What is greenspace worth to local people and the economy?
Many government documents acknowledge the important role of green infrastructure in sustainable development and for creating attractive and economically vibrant communities. Forest Research carried out a critical review of the evidence that greenspace initiatives deliver direct and indirect economic benefits.
Key findings and recommendations
A growing number of studies confirm the existence of benefits derived from greenspace, but few provide economic estimates. The assessment formulated the following estimates of economic benefit:
- Economic growth and investment: £1 invested in the Mersey Forest will generate £2.30 in increased gross value added (GVA) over the assumed investment horizon (50 years)
- Land and property values: a percentage point increase in greenspace land use in a census ward increases property prices by around 1%
- Regional and local economic regeneration: each £1 of public money invested in greenspace projects was found on average to lever in £4.20 in private investment
- Labour market employment and productivity: no good quantitative evidence
- Tourism: site-specific benefits, based on visitor survey data
- Recreation and leisure: no robust evidence, but willingness-to-pay estimates ranged on average from £1 to £9 per person per visit (depending on distance travelled)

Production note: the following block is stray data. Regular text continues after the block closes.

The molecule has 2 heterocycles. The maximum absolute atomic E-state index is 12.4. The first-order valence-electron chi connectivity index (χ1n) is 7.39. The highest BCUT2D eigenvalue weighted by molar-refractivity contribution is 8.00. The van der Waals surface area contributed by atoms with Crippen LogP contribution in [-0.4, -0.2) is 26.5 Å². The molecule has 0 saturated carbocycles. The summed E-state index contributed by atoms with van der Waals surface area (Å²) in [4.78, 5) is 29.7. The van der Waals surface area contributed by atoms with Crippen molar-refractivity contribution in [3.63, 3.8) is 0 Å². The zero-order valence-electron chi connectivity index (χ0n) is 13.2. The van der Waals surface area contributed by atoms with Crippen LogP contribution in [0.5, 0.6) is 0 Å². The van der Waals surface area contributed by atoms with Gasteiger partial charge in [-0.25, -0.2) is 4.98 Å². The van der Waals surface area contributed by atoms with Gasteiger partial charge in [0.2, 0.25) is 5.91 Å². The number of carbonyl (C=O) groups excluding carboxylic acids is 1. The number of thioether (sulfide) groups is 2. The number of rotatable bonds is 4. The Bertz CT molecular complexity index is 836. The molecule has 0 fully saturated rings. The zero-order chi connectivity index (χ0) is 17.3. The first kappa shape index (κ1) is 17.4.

- Health and well-being: a single study gave tentative estimates per person per year ranging from £12-£39 for physical exercise (more than three hours of vigorous activity per week) to £135-£452 for having a view of greenspace from home (versus no view)
- Quality of place: no good quantitative evidence
- Water management: a single study estimated the present value of benefits of woodlands for flood management and erosion reduction over 100 years of about £180,000 for 85 hectares of woodland created in the Pickering Beck catchment in North Yorkshire
- Products from the land: 1,000 hectares of woodland supports four FTE jobs and a GVA estimate of £46,600 per FTE for the forestry sector
- Biodiversity: estimates from £0.35-£1.13 per household per year for 12,000 hectares (depending on woodland type)
- Legacy-based non-use value: £219/ha for National Trust countryside, £190/ha for RSBP reserves and £53/ha for National Trust for Scotland countryside
- Climate change adaptation and mitigation: estimated present value of climate regulation benefits over 100 years of £2.8 million, for 85 hectares of woodlands near Pickering
- Best practice guidelines for valuation and impact assessment will make the findings of future studies more suitable for value transfer
- Where a project involves both landscape and built environment interventions, separating out estimates of net values associated with the greenspace component would be particularly useful
- Interdisciplinary research is required to fill evidence gaps
The Forest Research team performed its assessment based on a comprehensive review of all published economic benefit valuations for greenspace and green network projects.
Commissioned and funded by the Forestry Commission
The project was completed in 2011.
- About our research into people, trees and woodlands
- Evaluation and appraisal of the social dimensions of forestry
- Forest economics